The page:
“With the tightening of the economy and the shrinking of federal, state and local funding, agencies such as TAN need additional private funds from fundraisers, like Paint the Town Red, to financially support testing and support of services such as doctor visits, prescriptions and housing assistance, as well as nutritional services.


“If HIV-positive individuals adhere to the prescribed medial plan and drug regiment, which are enhanced by private donations and funding, it further ensures that a patient’s life expectancy can be within five years of a non-positive person,” Scarborough said.


“Our region is experiencing an alarming increase in teenage pregnancies, cases of sexually transmitted diseases and HIV-positive teenagers and young adults. TAN utilizes local funds to support causes that provide prevention, education and support for our local community with other nonprofits and local schools to further promote safe and effective prevention of HIV, which causes AIDS, as well as other sexually transmitted diseases and teenage pregnancy.”


“The generous support of our community makes a substantial difference in TAN’s ability to provide quality services to our clients, their families and the public,” said Jeff McManus, president of the TAN board of directors and founder/co-chair of Paint the Town Red.  “It is gratifying to see that so many of our patrons – as well as those who make contributions to the auctions and other aspects of the event – are opening their hearts on behalf of persons living with HIV/AIDS.”


A highlight of Paint the Town Red will be presentation of the Red Ribbon Hero Award, honoring an individual for his or her contributions to persons living with HIV/AIDS.


Auctions feature items donated by celebrities, along with art, fashions, jewelry, furnishings, party packages and more. Celebrity centerpieces – a dazzling array of unique arrangements – will adorn the tables and be available for purchase. The gourmet buffet will tempt  palates. And the Innovators will provide music for guests’ listening and dancing pleasure.


Taylor’s career began in the 1940s with films such as “Lassie Come Home,” “National Velvet” and “Little Women.” Other cinematic highlights include “A Place in the Sun,” “Giant,” “Raintree County,” “Cat On a Hot Tin Roof” and “Suddenly, Last Summer,” in the 1950s and  “Cleopatra,” “The VIPs,” the “Sandpiper” and “The Taming of the Shrew” in the 1960s.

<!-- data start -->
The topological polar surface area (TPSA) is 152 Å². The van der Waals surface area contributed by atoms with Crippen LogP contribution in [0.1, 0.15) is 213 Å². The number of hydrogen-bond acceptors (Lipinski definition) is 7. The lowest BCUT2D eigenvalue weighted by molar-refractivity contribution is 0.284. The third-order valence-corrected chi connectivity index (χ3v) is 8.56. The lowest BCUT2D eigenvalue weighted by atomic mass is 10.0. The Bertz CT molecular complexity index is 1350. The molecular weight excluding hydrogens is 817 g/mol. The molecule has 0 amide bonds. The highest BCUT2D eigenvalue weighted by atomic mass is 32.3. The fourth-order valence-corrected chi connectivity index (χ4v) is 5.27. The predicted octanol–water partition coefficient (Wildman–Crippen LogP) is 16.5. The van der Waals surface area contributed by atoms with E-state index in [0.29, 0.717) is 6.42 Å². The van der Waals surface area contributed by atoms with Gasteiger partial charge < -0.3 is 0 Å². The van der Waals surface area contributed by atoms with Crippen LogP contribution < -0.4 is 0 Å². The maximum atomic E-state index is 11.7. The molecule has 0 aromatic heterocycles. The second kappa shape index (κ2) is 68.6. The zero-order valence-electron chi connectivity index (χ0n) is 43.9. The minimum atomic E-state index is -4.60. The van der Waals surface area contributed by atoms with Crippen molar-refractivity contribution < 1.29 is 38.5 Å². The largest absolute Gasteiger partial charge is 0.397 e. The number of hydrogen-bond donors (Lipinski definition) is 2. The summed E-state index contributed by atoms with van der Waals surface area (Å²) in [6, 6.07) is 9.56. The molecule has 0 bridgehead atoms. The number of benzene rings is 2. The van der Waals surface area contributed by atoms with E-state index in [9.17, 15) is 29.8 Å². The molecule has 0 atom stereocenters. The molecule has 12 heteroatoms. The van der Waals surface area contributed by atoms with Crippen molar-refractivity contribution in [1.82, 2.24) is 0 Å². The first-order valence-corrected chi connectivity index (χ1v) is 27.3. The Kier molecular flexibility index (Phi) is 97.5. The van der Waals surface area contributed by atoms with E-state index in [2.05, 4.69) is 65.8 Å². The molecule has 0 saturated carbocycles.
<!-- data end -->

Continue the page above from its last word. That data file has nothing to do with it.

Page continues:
“Ms. Taylor’s popularity endured throughout her life, but critics were sometimes reserved in their praise of her acting,” The New York Times wrote. “In that sense, she may have been upstaged by her own striking beauty. Could anyone as lovely as Elizabeth Taylor also be talented? The answer, of course, was yes.”


TAN’s  community-wide fundraiser had its start in 1992 at The Mandarin, formerly at Calder and Thomas Road, with the support of owners Bryan and Mary Lee.


In the benefit’s second year, the Friends of TAN adopted “Paint the Town Red” as the ongoing theme, with “Celebrate Hope” as the special theme for 1993. Attendance far exceeded expectations, and it became apparent the event would need larger quarters. The Art Museum of Southeast Texas provided a location in 1994 and, in 1995, Paint the Town Red moved to Beaumont Country Club, where it remains today.


Themes have included “An Artful Evening,”  “Putting on the Glitz,”  “An Eclectic Evening,” “A TAN Fandango,” “And All That Jazz,” “A Bewitching Evening,”  “Tango 2000,” “Paint the Town Red 10: A Sparkling Celebration” (the 10th anniversary), “A Fantasy Evening in the Enchanted Forest,” “Hairspray: The Beehive Ball,” “Divinely Deco,” “M. Butterfly’s Kabuki Ball,”  “The Great Gatsby Gala,” “Phantom of the Opera” and “Shaken, Not Stirred.”


Reservations for Paint the Town Red are $85 per person or $1,200 for “Dress Circle Seating” at a premium table for eight. Underwriting opportunities are also available. Call 409-832-8338, extension 225, for reservations.

Remembering Jim Guidry